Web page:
Killing Eve triumphs at the TV Baftas for Fiona Shaw, Jodie comer and Phoebe Waller-Bridge
Killing Eve’s Fiona Shaw won best supporting actress.
Killing Eve has triumphed at the TV Baftas, with its star Jodie Comer sheding tears as she was named best actress.
Comer, 26, who plays assassin Villanelle in the hit thriller, shook off her cold, screen alter-ego to turn on the “waterworks” on stage.
She beat co-star Sandra Oh – who plays the operative on a mission to catch her – to the gong.
“Thank you so much,” Comer said. “Sorry I’m the only one who’s turned on the waterworks.”
She dedicated the award to her grandmother, saying: “Nana Frances sadly passed away on the first week of filming.
“She never got to see Villanelle, the life and soul of everything.
“She’d say ‘you get it off me you know’. I want to say ‘Nana Frances, you were absolutely right all along’.”
Comer, who revealed she spent years as a child watching the Baftas in her bedroom, also paid tribute to the show’s creator Phoebe Waller-Bridge as well as Line Of Duty’s Stephen Graham, a fellow Liverpudlian.
“If I didn’t owe you a pint before I definitely do now,” she said.
“Thank you for the generosity you showed me all those years ago.”
Killing Eve won best drama series, beating another BBC hit, Bodyguard.
Waller-Bridge said: “I can’t speak it’s so unbelievably exciting”.
She added: “Thanks for everyone for taking risks. Jodie Comer almost swallowed a wasp in Tuscany.”
Killing Eve’s Fiona Shaw won best supporting actress, beating Billie Piper, Keeley Hawes and Monica Dolan.
The role was “probably the greatest pleasure in my life”, she said.
Comedy thriller Killing Eve went into the awards leading the nominations, but not without controversy.
Bafta’s rules say a programme must have premiered in the UK to be eligible, but the show first aired in the US on BBC America before coming to the UK.
Bafta said there was “significant creative contribution from key UK talent throughout the production” and “the television committee is the arbiter of all eligibility”.
Bodyguard had been its main opposition, but it had to make do with one gong – the only award voted for by viewers – Virgin Media’s must-see moment.
It claimed the prize for the death of Julia Montague (Keeley Hawes) in an explosion in the BBC One drama.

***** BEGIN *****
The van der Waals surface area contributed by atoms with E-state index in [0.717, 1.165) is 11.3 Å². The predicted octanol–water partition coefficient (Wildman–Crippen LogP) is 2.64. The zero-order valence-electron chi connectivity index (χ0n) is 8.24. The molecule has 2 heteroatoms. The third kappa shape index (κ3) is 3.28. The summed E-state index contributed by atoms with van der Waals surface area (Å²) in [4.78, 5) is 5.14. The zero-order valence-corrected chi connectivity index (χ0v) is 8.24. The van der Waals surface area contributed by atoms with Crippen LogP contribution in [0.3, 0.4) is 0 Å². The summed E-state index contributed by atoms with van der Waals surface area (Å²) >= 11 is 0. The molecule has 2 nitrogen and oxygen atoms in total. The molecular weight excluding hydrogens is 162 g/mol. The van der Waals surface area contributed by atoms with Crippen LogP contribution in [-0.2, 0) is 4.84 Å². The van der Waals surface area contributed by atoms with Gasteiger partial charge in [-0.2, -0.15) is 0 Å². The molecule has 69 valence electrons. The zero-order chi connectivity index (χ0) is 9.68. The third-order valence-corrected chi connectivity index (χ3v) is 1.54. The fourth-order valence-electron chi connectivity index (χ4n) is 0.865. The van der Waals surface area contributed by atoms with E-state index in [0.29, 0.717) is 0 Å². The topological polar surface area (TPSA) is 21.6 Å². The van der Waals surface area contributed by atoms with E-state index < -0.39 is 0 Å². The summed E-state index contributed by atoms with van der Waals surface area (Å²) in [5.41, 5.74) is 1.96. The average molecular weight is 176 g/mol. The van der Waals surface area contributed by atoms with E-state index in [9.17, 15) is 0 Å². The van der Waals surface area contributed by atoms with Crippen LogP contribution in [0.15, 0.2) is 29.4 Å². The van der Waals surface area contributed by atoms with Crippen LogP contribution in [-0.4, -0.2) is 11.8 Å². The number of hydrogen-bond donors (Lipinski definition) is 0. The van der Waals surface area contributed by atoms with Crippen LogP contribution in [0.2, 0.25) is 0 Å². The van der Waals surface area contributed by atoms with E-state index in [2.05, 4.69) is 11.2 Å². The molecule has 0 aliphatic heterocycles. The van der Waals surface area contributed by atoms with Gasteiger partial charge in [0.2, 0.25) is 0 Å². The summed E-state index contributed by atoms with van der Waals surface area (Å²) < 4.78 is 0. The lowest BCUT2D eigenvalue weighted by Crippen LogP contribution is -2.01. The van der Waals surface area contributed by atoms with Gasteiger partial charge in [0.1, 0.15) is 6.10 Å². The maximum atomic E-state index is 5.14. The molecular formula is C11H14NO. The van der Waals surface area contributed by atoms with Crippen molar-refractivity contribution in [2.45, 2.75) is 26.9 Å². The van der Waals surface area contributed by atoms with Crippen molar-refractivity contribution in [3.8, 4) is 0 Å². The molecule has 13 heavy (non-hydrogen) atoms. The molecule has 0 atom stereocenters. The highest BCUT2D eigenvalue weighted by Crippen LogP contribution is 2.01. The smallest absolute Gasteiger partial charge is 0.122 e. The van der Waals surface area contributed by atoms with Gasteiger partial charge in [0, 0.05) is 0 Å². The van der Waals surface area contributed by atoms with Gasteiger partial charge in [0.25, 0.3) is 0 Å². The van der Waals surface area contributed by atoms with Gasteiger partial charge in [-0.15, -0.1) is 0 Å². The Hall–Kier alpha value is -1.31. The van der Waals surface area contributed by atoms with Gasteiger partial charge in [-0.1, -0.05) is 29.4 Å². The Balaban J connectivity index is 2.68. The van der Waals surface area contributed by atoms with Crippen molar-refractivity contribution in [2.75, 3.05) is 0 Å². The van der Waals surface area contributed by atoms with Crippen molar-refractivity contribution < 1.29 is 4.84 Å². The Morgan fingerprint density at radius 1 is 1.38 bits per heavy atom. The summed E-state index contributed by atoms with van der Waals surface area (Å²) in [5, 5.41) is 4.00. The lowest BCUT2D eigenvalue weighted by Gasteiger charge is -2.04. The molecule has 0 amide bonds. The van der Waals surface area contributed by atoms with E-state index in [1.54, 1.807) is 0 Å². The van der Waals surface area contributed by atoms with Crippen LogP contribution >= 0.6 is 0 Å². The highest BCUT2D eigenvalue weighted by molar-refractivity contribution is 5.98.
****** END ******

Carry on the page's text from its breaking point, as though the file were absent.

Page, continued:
The moment when Eve (Oh) stabs Villanelle (Comer) in Killing Eve, the Doctor Who episode on Rosa Parks, Peter Kay’s Car Share, The finale, and Queer Eye were all up for the award.
Benedict Cumberbatch won the leading actor award for his role as Patrick Melrose in the Sky Atlantic drama of the same name.
The actor, who received his first Bafta nomination in 2005, told the audience: “Oh gosh, I think I’m going to fall over, I’m very used to being a bridesmaid not the bride.
“I’ll keep it short because everyone probably does need to go to the bathroom.
Backstage, he said: “I really thought Hugh Grant was going to win.”
On stage, Cumberbatch paid tribute to his wife, saying: “You’re my rock, I had to go pretty weird for this one and it was nice to come home and feel stable again.
“It’s all right, I’ve got one (an award) and I’m going to bring it home.”
Funnyman Steve Coogan presented the award for leading actress.
He quipped: “When I was asked to present the leading actress award I was delighted because of course women are quite fashionable at the moment…
“I realise this is the last award of the night so will keep this shorter than originally planned… scroll down autocue.
“Female empowerment, blah blah blah… humbled and privileged nah, nah nah. The Bafta goes to Jodie Comer.”
Piers Morgan’s hopes of a win were dashed by Cambridge Analytica Uncovered (Channel 4), which triumphed in the news coverage category.
A camera panned to the Good Morning Britain presenter looking unimpressed.
Good Morning Britain had two nominations, for On A Knife Edge and its Thomas Markle exclusive.
Programme-makers thanked the undercover reporter who exposed what Cambridge Analytica were up to.
“We couldn’t have done it without him – or her,” they said.
“Facebook are saying they are doing what they can to protect people’s data … we still await to see if that’s the case.”
Ben Whishaw won best supporting actor for A Very English Scandal.
The actor was unable to attend the ceremony, with the award collected on his behalf by director Stephen Frears.
The Royal Wedding: Prince Harry And Meghan Markle lost out in the live event category.
The Royal British Legion Festival Of Remembrance, also on BBC One, won the gong.
Huw Edwards, who presented the programme, paid tribute to the “true heroes who won the award, that generation of men and women”.
BBC Three’s Killed By My Debt won best single drama, beating Netflix show Bandersnatch – Black Mirror.
The drama was based on the true story of Jerome Rogers from south London, who took his own life at the age of 20 after accruing mounting debts sparked initially by traffic fines while working a zero-hours job.
Programme-makers criticised bailiffs, calling them “organised gangs extorting money from people who haven’t got it”.
Mr Rogers’s brother, speaking on stage, criticised the “gig economy in our nation” and the “unregulated bailiff industry” leading a “young man to take his own life before he reaches his own 21st birthday”.
He added: “If one more person sees it (the show) because of tonight, it’s amazing.”
The Bros documentary lost out to Suffragettes With Lucy Worsley for specialist factual programme.
Steve Pemberton won best male performance in a comedy programme for Inside No 9.
The actor thanked his family and his mother, who he said would be “screaming and dancing in the street”.